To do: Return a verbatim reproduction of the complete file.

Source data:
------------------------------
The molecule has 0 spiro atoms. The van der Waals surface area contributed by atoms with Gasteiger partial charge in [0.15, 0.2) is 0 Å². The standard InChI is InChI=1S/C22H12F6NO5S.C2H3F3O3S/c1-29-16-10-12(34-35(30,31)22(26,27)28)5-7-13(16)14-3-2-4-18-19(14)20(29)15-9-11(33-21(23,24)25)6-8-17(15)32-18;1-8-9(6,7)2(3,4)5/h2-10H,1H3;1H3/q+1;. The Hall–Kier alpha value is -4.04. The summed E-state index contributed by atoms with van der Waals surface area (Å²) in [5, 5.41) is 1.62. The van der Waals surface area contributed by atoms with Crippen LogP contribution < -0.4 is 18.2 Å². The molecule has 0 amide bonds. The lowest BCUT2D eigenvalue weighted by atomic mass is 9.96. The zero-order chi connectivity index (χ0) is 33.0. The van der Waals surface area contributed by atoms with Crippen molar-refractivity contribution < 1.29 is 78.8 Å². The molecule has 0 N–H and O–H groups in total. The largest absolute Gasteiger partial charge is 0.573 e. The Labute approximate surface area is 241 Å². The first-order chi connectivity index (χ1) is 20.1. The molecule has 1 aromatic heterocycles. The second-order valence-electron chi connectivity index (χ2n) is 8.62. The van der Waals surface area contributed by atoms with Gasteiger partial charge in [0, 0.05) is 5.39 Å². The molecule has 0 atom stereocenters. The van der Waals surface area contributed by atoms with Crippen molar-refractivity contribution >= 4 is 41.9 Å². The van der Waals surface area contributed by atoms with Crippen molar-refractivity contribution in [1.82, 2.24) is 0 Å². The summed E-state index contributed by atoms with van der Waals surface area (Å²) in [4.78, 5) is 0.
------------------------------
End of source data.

The molecule has 0 spiro atoms. The van der Waals surface area contributed by atoms with Gasteiger partial charge in [0.15, 0.2) is 0 Å². The standard InChI is InChI=1S/C22H12F6NO5S.C2H3F3O3S/c1-29-16-10-12(34-35(30,31)22(26,27)28)5-7-13(16)14-3-2-4-18-19(14)20(29)15-9-11(33-21(23,24)25)6-8-17(15)32-18;1-8-9(6,7)2(3,4)5/h2-10H,1H3;1H3/q+1;. The Hall–Kier alpha value is -4.04. The summed E-state index contributed by atoms with van der Waals surface area (Å²) in [5, 5.41) is 1.62. The van der Waals surface area contributed by atoms with Crippen LogP contribution < -0.4 is 18.2 Å². The molecule has 0 amide bonds. The lowest BCUT2D eigenvalue weighted by atomic mass is 9.96. The zero-order chi connectivity index (χ0) is 33.0. The van der Waals surface area contributed by atoms with Crippen molar-refractivity contribution < 1.29 is 78.8 Å². The molecule has 0 N–H and O–H groups in total. The largest absolute Gasteiger partial charge is 0.573 e. The Labute approximate surface area is 241 Å². The first-order chi connectivity index (χ1) is 20.1. The molecule has 1 aromatic heterocycles. The second-order valence-electron chi connectivity index (χ2n) is 8.62. The van der Waals surface area contributed by atoms with Gasteiger partial charge in [0, 0.05) is 5.39 Å². The molecule has 0 atom stereocenters. The van der Waals surface area contributed by atoms with Crippen molar-refractivity contribution >= 4 is 41.9 Å². The van der Waals surface area contributed by atoms with Crippen molar-refractivity contribution in [1.82, 2.24) is 0 Å². The summed E-state index contributed by atoms with van der Waals surface area (Å²) in [4.78, 5) is 0.